Fundamentally, the Judeo-Christian ethic is sexist from its roots. The story of creation first indicates that Eve is created from Adam's rib, then turns her into a villain for eating from the tree of knowledge, seducing Adam, and getting them both kicked out of the Garden forever. Aside from the Old Testament, Judaism is sexist in practice as well. A concept present in various religions, women's sexuality is
represented by her clothes and thus she must cover up in various ways. Although we are most familiar with this concept through Muslim women in burkas, Orthodox Jewish women are asked to cover up in many ways as well, so not to seduce men with their sexuality. This idea, once i started to think about it, really bugged me. Why do WE have to cover up?! Why can't the men just NOT LOOK. This not only takes the
responsibility away from men but also oppresses women's sexual expression. This is a case where women are asked to deflect the attention of men when in fact it should be men who are educated not to view women as sexual objects, but as equals. This not only victimizes the woman, indicating that she is responsible for the attention she
receives from men (similar to victimizing rape survivors) but also is an unfair statement towards men. Basically, asking women to cover up as to divert the male gaze isn't giving men enough credit. I know many a man who is able to control himself and NOT give inappropriate attention to women.

Anyway you slice it though, Judaism and most other religions i have thought about were build on patriarchy, by men, placing women in second-class roles whether to "protect and cherish" them or to blatantly indicate them as inferior. This is how and why feminism has greatly impacted my role as a Jew and has made me think more about religious patriarchy within Judaism. Oh and i also hate the fact that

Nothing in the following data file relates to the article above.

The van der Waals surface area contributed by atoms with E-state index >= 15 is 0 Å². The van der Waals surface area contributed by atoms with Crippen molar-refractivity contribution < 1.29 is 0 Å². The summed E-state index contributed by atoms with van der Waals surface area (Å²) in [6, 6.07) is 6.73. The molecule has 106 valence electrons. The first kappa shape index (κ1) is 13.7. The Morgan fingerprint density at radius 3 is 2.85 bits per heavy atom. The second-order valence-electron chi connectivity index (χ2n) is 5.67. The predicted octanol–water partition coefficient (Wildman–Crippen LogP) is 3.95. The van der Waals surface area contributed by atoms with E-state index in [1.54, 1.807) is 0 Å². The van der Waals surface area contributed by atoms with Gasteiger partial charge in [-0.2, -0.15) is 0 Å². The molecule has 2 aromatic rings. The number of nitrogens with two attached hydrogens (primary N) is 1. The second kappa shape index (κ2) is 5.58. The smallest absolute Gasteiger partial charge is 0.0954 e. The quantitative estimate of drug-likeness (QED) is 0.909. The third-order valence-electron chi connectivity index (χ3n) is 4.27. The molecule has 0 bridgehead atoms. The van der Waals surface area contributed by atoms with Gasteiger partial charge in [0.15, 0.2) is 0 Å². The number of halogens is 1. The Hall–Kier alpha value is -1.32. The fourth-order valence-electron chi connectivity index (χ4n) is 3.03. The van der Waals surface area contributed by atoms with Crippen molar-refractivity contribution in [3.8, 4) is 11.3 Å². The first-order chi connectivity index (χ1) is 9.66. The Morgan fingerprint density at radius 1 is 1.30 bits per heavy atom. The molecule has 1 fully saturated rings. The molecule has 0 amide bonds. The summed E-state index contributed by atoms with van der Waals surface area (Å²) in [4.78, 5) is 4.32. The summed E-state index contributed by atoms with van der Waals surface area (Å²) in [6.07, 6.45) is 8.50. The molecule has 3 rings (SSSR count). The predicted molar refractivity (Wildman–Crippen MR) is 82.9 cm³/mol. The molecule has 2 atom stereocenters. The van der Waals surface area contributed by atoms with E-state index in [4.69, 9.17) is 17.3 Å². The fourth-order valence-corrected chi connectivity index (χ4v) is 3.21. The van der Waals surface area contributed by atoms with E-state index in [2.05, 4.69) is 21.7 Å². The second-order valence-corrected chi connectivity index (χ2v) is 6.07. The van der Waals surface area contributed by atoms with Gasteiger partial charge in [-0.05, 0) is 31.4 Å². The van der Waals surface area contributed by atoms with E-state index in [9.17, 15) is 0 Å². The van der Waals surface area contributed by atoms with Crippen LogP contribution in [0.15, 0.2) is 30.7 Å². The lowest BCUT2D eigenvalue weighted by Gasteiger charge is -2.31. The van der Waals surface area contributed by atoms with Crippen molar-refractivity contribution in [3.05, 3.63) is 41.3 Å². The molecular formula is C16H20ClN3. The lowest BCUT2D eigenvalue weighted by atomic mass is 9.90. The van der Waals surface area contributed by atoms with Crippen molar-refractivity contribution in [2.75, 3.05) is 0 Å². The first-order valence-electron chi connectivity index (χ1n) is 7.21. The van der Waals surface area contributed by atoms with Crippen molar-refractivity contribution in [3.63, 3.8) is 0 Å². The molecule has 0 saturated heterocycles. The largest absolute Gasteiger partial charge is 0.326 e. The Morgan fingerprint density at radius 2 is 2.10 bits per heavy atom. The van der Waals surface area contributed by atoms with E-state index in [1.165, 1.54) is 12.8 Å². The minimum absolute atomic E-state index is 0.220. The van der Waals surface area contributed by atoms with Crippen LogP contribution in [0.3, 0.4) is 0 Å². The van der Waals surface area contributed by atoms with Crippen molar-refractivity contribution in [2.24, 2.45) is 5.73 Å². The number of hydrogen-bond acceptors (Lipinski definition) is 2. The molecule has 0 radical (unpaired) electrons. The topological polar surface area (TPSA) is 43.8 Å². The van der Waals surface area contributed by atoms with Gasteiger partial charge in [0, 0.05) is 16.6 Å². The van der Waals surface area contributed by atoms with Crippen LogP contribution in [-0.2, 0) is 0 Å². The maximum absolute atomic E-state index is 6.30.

Judaism is one of many religions opposed to same sex marriage.

5.) What is the current state of feminism as you see it?

I see that feminism has come a very long way since the first wave, with still much further to go. For instance, many inequalities still remain such as the wage gap, gay rights, international women's rights, women in male dominated fields, violence against women, etc. Also, feminism is still very much stigmatized. More to come on the stigma of feminism soon.


Christopher said...

I am very curious to see your views on the stigma that feminism receives. It seems these days that feminism is a dirty word, but one its opponents never give a reasoning behind why it should be dirty. Hillary Clinton is simply called a feminist and the implication is this is bad, but no one really seems to dare say why. They may call her too masculine, too emotional or whatever, but they never seem to dare say what about feminism is evil, or hell what even makes her a feminist!